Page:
have successfully recorded neural spikes, the current typical recording site on a Michigan probe is just under 200 |im2. The average 1-kHz impedance on a 200-|im2 iridium site is around 2 Mfl and, with appropriate amplifiers, the baseline noise level is about 15 |VRMS. This site area has evolved over many years as a "best" choice for maximizing signal-to-noise ratio and, in fact, is still evolving. It is likely that a single best choice for all brain regions does not exist due to variations in cell size and density. A systematic study is currently underway to investigate the recording quality of different site areas in a variety of brain structures.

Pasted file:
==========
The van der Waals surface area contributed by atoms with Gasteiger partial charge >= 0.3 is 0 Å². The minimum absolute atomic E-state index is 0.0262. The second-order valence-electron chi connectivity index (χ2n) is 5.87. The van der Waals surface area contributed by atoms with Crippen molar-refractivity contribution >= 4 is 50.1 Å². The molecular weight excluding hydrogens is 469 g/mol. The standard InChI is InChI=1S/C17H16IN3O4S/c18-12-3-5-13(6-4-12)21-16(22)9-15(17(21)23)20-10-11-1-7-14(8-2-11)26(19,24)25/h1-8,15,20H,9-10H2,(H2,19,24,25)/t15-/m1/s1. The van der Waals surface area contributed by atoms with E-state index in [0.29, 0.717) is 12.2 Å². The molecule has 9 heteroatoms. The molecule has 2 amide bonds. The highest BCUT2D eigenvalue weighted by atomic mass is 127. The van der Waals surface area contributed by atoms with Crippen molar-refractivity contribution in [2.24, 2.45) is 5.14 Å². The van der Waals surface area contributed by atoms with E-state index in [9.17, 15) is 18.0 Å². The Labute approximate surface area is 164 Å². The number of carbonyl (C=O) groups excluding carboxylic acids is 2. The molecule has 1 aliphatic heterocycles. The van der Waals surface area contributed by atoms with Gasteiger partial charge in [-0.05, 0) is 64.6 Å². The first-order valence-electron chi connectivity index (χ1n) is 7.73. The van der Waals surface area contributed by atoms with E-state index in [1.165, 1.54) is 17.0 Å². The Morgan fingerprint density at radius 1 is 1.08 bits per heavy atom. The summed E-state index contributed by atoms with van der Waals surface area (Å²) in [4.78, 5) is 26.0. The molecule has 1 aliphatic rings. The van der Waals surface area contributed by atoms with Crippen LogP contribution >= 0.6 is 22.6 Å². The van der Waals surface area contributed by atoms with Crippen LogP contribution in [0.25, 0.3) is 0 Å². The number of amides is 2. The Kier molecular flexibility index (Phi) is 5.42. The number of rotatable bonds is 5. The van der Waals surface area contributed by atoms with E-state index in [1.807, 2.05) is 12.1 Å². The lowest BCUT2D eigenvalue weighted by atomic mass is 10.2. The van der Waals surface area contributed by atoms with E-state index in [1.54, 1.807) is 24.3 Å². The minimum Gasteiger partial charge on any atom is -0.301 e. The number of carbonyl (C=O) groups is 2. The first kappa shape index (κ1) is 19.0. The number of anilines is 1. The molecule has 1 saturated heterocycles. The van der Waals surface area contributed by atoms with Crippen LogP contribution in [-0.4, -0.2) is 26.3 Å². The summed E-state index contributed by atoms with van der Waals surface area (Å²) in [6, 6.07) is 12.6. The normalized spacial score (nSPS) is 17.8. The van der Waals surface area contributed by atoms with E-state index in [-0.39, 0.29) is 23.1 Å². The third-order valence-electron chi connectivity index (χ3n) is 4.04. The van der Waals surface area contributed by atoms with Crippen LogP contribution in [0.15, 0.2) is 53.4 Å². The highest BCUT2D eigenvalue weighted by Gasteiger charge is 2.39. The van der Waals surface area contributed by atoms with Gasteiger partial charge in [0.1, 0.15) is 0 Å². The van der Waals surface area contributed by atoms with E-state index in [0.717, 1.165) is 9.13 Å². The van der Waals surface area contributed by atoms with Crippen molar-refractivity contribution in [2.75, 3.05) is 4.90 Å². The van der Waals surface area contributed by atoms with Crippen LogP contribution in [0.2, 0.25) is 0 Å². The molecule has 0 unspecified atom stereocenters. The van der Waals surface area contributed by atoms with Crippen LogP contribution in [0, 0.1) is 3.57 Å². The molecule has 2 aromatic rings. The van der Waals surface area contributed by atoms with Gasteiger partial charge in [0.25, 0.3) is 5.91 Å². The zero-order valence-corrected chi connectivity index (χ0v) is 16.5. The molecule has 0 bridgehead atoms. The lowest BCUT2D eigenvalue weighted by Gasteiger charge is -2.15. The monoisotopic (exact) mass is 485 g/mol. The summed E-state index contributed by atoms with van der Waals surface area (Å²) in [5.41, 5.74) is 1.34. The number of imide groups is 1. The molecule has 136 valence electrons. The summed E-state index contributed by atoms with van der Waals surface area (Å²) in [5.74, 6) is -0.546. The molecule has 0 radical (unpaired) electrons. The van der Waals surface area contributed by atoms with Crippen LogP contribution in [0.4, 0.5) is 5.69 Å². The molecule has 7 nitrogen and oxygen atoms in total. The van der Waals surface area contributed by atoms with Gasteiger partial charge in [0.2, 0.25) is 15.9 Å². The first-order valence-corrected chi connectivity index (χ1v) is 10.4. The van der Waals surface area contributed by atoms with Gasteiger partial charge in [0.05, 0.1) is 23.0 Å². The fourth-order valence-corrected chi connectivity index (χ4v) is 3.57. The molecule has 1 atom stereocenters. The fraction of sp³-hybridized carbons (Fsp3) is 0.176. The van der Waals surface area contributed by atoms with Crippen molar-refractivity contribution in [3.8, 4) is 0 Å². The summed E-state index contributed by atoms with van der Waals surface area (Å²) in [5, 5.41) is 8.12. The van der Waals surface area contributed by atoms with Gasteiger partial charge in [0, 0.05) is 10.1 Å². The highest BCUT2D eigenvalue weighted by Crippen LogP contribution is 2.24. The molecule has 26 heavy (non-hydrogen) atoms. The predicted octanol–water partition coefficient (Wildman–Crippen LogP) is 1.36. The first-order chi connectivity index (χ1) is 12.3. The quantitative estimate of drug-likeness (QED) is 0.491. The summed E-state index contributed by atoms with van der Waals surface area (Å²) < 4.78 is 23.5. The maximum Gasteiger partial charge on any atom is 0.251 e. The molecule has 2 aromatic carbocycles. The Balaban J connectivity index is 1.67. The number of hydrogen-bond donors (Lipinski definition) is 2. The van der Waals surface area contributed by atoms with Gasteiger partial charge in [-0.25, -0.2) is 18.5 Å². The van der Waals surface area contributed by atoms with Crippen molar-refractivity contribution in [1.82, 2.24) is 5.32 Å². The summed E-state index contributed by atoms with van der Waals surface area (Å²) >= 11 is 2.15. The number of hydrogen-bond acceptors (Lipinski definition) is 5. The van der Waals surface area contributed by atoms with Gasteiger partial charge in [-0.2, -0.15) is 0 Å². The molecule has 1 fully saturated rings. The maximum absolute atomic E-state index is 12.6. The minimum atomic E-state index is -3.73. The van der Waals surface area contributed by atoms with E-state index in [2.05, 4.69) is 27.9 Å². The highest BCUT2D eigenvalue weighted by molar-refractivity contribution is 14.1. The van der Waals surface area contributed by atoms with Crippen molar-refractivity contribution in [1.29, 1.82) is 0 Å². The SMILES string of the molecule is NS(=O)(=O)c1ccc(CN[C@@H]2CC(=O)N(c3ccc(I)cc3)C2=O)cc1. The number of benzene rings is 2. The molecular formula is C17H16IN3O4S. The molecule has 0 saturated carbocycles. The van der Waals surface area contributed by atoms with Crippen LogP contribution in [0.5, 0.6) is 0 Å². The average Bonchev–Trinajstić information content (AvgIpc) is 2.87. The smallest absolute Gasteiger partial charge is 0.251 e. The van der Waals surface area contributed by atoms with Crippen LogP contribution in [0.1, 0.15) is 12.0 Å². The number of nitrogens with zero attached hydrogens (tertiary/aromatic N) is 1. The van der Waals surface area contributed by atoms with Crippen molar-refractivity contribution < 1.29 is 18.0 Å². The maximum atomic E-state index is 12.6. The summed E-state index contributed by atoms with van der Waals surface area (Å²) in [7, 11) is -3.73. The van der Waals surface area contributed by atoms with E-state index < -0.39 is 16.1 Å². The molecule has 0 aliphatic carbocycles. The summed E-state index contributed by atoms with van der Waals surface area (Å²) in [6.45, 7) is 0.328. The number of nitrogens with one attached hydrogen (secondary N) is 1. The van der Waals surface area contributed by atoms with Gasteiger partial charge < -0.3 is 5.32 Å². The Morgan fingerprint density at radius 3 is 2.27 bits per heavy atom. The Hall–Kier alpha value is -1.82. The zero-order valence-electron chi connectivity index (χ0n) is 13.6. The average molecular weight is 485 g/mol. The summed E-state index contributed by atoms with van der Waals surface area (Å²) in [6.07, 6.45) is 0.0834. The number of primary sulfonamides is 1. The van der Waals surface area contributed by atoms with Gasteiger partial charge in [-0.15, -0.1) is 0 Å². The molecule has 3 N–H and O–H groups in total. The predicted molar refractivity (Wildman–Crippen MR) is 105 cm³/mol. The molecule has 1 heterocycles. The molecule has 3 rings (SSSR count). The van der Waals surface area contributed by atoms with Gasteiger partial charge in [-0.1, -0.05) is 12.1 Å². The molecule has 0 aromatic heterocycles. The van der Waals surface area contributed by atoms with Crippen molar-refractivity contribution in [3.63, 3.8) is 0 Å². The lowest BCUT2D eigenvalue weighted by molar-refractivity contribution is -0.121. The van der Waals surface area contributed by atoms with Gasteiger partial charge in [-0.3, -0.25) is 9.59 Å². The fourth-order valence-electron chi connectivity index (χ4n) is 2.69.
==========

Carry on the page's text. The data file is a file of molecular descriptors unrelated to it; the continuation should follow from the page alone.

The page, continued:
If the electrode site is to be used for stimulation, a larger site size may be required to safely deliver the charge required for the application. In addition, the charge capacity of the site can be increased by an order of magnitude by forming iridium oxide through electrochemical activation.70,72 This procedure involves cycling the electrode potential between positive and negative limits, which results in a porous, hydrous, multilayer oxide film that has a high charge capacity and is exceptionally resistant to dissolution and corrosion during stimulation.